Budget reductions enacted on Tuesday will be felt in “every area” of Stanislaus County’s service, county staff members said, from recreation opportunities to road maintenance.
“Service levels are going to drop precipitously for the people of Stanislaus County,” County Supervisor Vito Chiesa said. “That’s just the way it’s going to be.”
Funding was eliminated for the Police Athletic League. Four fishing accesses on the Westside will be closed. The Chief Executive’s Office will now provide only minimal support to area Municipal Advisory Councils.
Library hours will be reduced, as will the hours of the Board of Supervisors’ five field representatives. The county’s internal audit function will be “virtually eliminated.” Funding for Modesto City/County airport improvements will be entirely eliminated.
Recreation will be severely cut. General assistance grants will be reduced 8 percent. The sheriff’s department will no longer participate in a methamphetamine task force. Longer lines and reduced level of services are expected at every county office.
In total, 28 vacant positions will be eliminated from the county workforce, though nine other positions would be restored. Nearly 150 positions, many filled, have been eliminated from the county in the past year alone. The change will leave the county with 883 fewer positions than in 2008/2009, and at less staffing than in 1996.
Cuts forced by declining revenues
The $894 million proposed 2011-2012 fiscal year budget, down $24.5 million from a year ago, was approved by a 4-1 vote by the Stanislaus County Board of Supervisors on Tuesday morning. Supervisor Bill O’Brien cast the lone dissenting vote, saying the cuts went too far, especially in public safety.
But given a “new normal” of continuously declining tax revenues, the supervisors were left with little choice, according to Board Chairman Dick Montieth.
“It’s always difficult to make changes,” Montieth said. “We always want to go back to the old ways. But the old ways are gone.”
Discretionary tax revenues continue to decline for Stanislaus County. While revenues have declined $72 million over the past three years, $52 million of that has come in the county’s General Fund – the only chunk of money the county can allocate entirely as it sees fit.
The declining revenues are driven by falling tax revenues, which account for more than 50 percent of the county’s revenues. Though sales and use taxes are recovering in part, the recovery isn’t enough to offset property tax revenues.
The county had never seen its property tax roll decrease until 2007. Since then, it has decreased each year, with a 4.5 percent reduction in 2011/2012.
Three years ago, the county forecast that the decline of property tax revenues would cease this year. Now, it seems those revenues could continue to decline for at least three more years, said county budget planners.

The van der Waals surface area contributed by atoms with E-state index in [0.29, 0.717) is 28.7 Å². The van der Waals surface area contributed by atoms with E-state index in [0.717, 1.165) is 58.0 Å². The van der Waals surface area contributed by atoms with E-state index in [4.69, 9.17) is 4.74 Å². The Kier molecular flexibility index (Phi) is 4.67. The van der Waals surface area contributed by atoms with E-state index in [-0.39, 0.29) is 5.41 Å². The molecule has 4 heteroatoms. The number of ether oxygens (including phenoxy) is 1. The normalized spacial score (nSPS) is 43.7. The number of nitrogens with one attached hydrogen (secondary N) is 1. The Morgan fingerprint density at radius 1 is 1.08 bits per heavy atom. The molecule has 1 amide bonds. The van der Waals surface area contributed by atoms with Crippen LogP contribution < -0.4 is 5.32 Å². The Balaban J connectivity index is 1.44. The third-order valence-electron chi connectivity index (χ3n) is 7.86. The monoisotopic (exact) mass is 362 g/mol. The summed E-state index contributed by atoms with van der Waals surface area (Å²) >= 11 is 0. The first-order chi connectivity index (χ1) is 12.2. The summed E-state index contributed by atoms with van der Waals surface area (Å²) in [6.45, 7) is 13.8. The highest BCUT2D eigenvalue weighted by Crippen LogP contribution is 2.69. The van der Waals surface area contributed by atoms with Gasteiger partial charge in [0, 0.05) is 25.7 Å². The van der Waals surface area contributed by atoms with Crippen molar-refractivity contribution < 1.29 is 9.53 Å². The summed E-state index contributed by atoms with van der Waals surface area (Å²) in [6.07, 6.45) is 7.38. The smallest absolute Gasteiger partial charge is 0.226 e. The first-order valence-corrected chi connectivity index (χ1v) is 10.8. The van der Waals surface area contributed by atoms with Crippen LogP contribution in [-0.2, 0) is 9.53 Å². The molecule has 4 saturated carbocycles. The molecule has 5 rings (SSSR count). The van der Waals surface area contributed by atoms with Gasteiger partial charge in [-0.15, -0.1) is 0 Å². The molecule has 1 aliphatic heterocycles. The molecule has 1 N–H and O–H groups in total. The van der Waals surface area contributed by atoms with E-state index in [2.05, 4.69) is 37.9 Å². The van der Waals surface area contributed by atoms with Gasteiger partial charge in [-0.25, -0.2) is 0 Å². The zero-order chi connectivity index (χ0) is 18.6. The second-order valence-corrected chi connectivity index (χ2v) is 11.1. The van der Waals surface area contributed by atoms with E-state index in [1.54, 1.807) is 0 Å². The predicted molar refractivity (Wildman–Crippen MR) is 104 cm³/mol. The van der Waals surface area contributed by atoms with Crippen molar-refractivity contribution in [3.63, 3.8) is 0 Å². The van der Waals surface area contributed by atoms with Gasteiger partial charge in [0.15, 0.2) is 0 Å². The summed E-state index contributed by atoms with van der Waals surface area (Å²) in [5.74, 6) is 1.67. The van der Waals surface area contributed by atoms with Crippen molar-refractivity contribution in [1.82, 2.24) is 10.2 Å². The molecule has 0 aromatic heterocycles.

“The sad truth of it is, this is not the end of the reductions that are coming,” said Supervisor Jim DeMartini. “I don’t see anything in the state that is going to turn around right away.”
Still gaps in budget
While the budget approved Tuesday was balanced, the county still faces numerous budgetary challenges – including millions in unfunded, unmet needs.
“There are gaps in this proposed budget that are significant, and the impact that their service demands could have on this budget are also significant,” said County Chief Operations Officer Patty Hill Thomas.
The county faces a $2.1 million exposure in In-Home Supportive Services wages and benefits due to the elimination of federal funding. A $1.9 million exposure in increased welfare caseload increase, a $2.9 million increase in indigent healthcare costs, a $750,000 unfunded June 2102 State Primary, and unknown costs related to health insurance increases also challenge the county budget.
And the situation could become even direr, should the state proceed with a plan to transfer hundreds of state prison inmates to local county jails or not approve tax extensions. Those proposals could cost the county upwards of $10 million.
The budget must change to address these challenges – and whatever else the state may levy on the county in the months to come. County Board of Supervisors will revisit a final 2011/2012 budget at their Sept. 13 meeting.
With further cuts almost assured in the months, weeks, and years to come, it’s up to local nonprofits, faith-based organizations, and community groups to step up where the county steps out, Stanislaus County Chief Executive Officer Rick Robinson said.
“It is time for the local community to take responsibility, to step out, and to use the resources that are still available to them,” Robinson said.
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